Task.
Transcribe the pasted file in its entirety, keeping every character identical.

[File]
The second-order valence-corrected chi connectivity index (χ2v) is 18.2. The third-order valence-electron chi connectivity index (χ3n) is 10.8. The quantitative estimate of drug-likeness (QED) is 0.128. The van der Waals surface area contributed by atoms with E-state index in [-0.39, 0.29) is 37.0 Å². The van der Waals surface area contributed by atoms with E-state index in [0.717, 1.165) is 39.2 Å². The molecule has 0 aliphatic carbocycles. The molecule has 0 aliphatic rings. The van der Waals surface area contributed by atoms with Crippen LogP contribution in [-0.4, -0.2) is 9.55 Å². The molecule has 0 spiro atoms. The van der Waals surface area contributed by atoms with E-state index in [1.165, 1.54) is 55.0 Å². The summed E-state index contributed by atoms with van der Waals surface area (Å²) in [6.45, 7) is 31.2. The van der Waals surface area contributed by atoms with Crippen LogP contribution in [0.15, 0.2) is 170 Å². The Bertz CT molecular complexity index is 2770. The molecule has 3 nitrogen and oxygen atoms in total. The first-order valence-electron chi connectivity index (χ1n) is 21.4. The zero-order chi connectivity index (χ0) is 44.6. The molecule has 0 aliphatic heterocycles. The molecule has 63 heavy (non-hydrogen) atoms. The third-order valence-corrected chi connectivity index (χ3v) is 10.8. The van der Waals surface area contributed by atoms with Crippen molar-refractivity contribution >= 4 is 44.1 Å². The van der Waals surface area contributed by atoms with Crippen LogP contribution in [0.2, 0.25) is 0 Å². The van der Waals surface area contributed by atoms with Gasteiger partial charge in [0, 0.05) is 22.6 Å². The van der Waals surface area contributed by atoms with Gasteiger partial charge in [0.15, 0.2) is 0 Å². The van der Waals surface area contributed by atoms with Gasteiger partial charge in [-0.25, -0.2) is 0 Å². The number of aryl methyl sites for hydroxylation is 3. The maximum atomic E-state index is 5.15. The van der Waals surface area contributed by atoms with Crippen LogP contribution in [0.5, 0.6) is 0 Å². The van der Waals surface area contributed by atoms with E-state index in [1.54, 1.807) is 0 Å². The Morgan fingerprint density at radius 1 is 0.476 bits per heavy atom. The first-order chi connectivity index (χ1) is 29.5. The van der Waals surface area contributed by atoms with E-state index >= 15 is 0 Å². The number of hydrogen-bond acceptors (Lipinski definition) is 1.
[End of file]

The second-order valence-corrected chi connectivity index (χ2v) is 18.2. The third-order valence-electron chi connectivity index (χ3n) is 10.8. The quantitative estimate of drug-likeness (QED) is 0.128. The van der Waals surface area contributed by atoms with E-state index in [-0.39, 0.29) is 37.0 Å². The van der Waals surface area contributed by atoms with E-state index in [0.717, 1.165) is 39.2 Å². The molecule has 0 aliphatic carbocycles. The molecule has 0 aliphatic rings. The van der Waals surface area contributed by atoms with Crippen LogP contribution in [-0.4, -0.2) is 9.55 Å². The molecule has 0 spiro atoms. The van der Waals surface area contributed by atoms with E-state index in [1.165, 1.54) is 55.0 Å². The summed E-state index contributed by atoms with van der Waals surface area (Å²) in [6.45, 7) is 31.2. The van der Waals surface area contributed by atoms with Crippen LogP contribution in [0.15, 0.2) is 170 Å². The Bertz CT molecular complexity index is 2770. The molecule has 3 nitrogen and oxygen atoms in total. The first-order valence-electron chi connectivity index (χ1n) is 21.4. The zero-order chi connectivity index (χ0) is 44.6. The molecule has 0 aliphatic heterocycles. The molecule has 63 heavy (non-hydrogen) atoms. The third-order valence-corrected chi connectivity index (χ3v) is 10.8. The van der Waals surface area contributed by atoms with Crippen molar-refractivity contribution >= 4 is 44.1 Å². The van der Waals surface area contributed by atoms with Crippen LogP contribution in [0.2, 0.25) is 0 Å². The van der Waals surface area contributed by atoms with Gasteiger partial charge in [0, 0.05) is 22.6 Å². The van der Waals surface area contributed by atoms with Gasteiger partial charge in [0.15, 0.2) is 0 Å². The van der Waals surface area contributed by atoms with Gasteiger partial charge in [-0.25, -0.2) is 0 Å². The number of aryl methyl sites for hydroxylation is 3. The maximum atomic E-state index is 5.15. The van der Waals surface area contributed by atoms with Crippen LogP contribution in [0.5, 0.6) is 0 Å². The van der Waals surface area contributed by atoms with E-state index in [1.54, 1.807) is 0 Å². The Morgan fingerprint density at radius 1 is 0.476 bits per heavy atom. The first-order chi connectivity index (χ1) is 29.5. The van der Waals surface area contributed by atoms with E-state index >= 15 is 0 Å². The number of hydrogen-bond acceptors (Lipinski definition) is 1.